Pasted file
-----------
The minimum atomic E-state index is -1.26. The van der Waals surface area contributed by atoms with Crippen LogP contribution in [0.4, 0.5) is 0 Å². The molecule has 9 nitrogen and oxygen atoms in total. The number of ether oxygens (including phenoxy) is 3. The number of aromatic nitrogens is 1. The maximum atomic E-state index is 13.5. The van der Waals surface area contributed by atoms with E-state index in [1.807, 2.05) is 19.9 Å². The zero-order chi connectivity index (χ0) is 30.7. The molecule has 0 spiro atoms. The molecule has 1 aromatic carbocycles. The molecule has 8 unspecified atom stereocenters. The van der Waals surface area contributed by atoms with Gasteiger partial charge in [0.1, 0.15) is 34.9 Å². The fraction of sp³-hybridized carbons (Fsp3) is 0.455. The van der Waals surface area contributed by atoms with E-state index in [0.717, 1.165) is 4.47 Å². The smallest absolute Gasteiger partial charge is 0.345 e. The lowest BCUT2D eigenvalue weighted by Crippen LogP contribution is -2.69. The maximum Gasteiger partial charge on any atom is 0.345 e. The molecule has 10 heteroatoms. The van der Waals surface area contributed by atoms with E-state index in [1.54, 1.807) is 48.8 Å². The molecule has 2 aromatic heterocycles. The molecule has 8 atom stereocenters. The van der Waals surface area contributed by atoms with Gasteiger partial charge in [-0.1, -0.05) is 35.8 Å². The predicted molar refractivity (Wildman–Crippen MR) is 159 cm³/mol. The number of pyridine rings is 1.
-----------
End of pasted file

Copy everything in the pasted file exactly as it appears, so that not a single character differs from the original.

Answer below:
The minimum atomic E-state index is -1.26. The van der Waals surface area contributed by atoms with Crippen LogP contribution in [0.4, 0.5) is 0 Å². The molecule has 9 nitrogen and oxygen atoms in total. The number of ether oxygens (including phenoxy) is 3. The number of aromatic nitrogens is 1. The maximum atomic E-state index is 13.5. The van der Waals surface area contributed by atoms with E-state index in [1.807, 2.05) is 19.9 Å². The zero-order chi connectivity index (χ0) is 30.7. The molecule has 0 spiro atoms. The molecule has 1 aromatic carbocycles. The molecule has 8 unspecified atom stereocenters. The van der Waals surface area contributed by atoms with Gasteiger partial charge in [0.1, 0.15) is 34.9 Å². The fraction of sp³-hybridized carbons (Fsp3) is 0.455. The van der Waals surface area contributed by atoms with E-state index in [0.717, 1.165) is 4.47 Å². The smallest absolute Gasteiger partial charge is 0.345 e. The lowest BCUT2D eigenvalue weighted by Crippen LogP contribution is -2.69. The maximum Gasteiger partial charge on any atom is 0.345 e. The molecule has 10 heteroatoms. The van der Waals surface area contributed by atoms with E-state index in [1.54, 1.807) is 48.8 Å². The molecule has 2 aromatic heterocycles. The molecule has 8 atom stereocenters. The van der Waals surface area contributed by atoms with Gasteiger partial charge in [-0.1, -0.05) is 35.8 Å². The predicted molar refractivity (Wildman–Crippen MR) is 159 cm³/mol. The number of pyridine rings is 1.